Calcutta: Gujarat is the biggest consumer of tea among Indian states, followed by Haryana and Goa, a study commissioned by the Tea Board India and conducted by Deloitte has found.
The study, the most comprehensive one to be done in a decade to measure consumption habit in India - the world's second largest producer of tea - suggests that abundance of milk availability could be the driver for higher consumption.
The per capita consumption of tea stood at 0.78 kg last year in India, nearly half of Pakistan, which consumes 1.5 kg. Turkey is the biggest consumer of the beverage (above 3 kg per person a year).
"Indians love to add milk to their tea and wherever milk is abundant, consumption is high," Arun Kumar Ray, deputy chairman of the Tea Board India, said.
Punjab, Goa, Jammu & Kashmir, Himachal Pradesh are some of the top states consuming over a kg. An average person in Bengal, home to world famous Darjeeling tea, consumes less than the national average at 0.705 kg.
Ray, who joined the board about a month ago, said there would have to be a concerted effort to popularise tea among young kids. "While tea is consumed in age groups between 1-12 in several countries, this is not a practice in India, despite tea having many health benefits," he said.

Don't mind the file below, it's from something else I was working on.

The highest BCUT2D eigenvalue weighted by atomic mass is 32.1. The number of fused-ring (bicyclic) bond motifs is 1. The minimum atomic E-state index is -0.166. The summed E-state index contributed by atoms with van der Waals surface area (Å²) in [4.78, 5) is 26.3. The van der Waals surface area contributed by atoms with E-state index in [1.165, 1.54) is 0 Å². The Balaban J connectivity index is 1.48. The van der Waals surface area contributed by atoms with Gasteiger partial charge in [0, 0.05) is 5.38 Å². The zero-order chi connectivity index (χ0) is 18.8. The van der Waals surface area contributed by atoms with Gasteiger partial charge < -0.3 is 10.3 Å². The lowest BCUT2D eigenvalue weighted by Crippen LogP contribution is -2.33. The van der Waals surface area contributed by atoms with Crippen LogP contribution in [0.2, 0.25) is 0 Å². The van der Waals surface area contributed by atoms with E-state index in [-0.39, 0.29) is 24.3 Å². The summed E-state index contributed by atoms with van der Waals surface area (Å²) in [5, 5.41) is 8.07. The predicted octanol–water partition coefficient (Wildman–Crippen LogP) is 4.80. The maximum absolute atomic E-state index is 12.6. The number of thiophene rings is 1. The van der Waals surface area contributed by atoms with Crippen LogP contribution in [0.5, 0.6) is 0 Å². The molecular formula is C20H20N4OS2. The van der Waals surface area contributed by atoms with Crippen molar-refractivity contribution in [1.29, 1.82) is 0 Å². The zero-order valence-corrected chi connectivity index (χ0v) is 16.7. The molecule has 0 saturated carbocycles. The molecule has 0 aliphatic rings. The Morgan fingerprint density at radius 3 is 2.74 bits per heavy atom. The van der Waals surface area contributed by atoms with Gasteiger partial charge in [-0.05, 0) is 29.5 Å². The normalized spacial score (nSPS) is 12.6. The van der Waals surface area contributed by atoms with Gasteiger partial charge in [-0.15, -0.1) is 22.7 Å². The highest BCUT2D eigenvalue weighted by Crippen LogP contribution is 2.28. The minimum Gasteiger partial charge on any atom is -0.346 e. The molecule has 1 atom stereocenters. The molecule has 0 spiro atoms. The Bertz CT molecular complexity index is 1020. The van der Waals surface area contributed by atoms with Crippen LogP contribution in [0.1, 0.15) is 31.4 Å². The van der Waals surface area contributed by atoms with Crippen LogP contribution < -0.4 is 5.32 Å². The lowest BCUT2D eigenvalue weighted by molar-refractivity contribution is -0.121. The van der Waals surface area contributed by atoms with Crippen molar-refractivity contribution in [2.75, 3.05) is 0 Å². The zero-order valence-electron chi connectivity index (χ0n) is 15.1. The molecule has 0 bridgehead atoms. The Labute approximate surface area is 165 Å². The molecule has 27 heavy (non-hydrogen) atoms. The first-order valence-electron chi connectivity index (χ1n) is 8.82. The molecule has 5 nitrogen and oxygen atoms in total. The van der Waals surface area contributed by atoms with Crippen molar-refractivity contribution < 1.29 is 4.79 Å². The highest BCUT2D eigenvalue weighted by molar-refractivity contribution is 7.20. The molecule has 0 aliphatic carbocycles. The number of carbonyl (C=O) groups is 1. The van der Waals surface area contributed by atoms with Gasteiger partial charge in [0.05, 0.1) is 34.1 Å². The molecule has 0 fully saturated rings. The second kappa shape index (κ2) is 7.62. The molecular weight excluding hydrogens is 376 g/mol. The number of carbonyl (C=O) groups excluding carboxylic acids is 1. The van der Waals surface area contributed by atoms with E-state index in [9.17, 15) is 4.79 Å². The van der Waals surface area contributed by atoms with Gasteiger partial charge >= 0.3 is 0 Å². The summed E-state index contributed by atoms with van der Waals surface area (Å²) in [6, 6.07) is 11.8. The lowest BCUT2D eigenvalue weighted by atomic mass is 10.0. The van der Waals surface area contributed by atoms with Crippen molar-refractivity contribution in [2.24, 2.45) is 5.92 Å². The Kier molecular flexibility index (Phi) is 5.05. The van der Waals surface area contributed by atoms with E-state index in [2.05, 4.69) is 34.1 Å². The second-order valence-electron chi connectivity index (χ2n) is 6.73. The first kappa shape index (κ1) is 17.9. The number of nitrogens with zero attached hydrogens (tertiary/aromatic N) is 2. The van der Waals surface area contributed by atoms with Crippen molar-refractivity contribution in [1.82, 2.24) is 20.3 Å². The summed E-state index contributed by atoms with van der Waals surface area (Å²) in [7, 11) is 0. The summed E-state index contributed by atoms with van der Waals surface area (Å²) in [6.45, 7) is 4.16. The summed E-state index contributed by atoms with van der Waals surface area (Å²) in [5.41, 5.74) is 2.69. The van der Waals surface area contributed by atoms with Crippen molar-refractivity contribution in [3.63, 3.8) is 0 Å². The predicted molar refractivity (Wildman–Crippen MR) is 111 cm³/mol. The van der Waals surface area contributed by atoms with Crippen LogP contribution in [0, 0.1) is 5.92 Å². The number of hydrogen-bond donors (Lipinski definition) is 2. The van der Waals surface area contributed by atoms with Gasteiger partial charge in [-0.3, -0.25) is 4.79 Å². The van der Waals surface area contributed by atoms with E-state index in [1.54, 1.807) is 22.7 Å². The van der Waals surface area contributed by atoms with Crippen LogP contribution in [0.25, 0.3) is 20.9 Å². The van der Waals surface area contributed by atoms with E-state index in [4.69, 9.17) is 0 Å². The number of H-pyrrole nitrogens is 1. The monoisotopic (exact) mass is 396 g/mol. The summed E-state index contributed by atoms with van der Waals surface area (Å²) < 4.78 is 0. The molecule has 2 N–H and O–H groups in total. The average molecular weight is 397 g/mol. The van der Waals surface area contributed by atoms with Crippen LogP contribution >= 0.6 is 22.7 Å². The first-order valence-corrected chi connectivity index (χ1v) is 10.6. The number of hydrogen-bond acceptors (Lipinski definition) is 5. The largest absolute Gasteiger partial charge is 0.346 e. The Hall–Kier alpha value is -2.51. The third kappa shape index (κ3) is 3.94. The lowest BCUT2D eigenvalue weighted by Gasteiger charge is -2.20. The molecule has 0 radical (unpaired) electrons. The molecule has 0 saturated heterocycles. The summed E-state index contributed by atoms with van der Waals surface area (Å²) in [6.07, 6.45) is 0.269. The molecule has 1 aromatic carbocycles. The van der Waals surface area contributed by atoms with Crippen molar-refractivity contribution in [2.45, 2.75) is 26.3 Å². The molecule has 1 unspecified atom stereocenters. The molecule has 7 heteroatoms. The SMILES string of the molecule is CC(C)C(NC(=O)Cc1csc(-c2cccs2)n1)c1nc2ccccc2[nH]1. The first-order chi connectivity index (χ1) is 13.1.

The study also found out that consumers' buying patterns have changed. Close to 80 per cent of urban and 75 per cent of rural households shifted to packet tea because of its perceived quality and better storage options, S. Soundararajan, director (tea development) of the Tea Board, said. Buying of loose tea is still prevalent in eastern and central India. Modern retail has become the second largest channel for buying tea, followed by small stores. Consumption of green tea and ready-to-drink tea is growing too.
On the Tea Board's restructuring, Ray said it would be focusing on quality of tea, especially by small growers. The board will also restructure its operations, reducing manpower by natural attrition.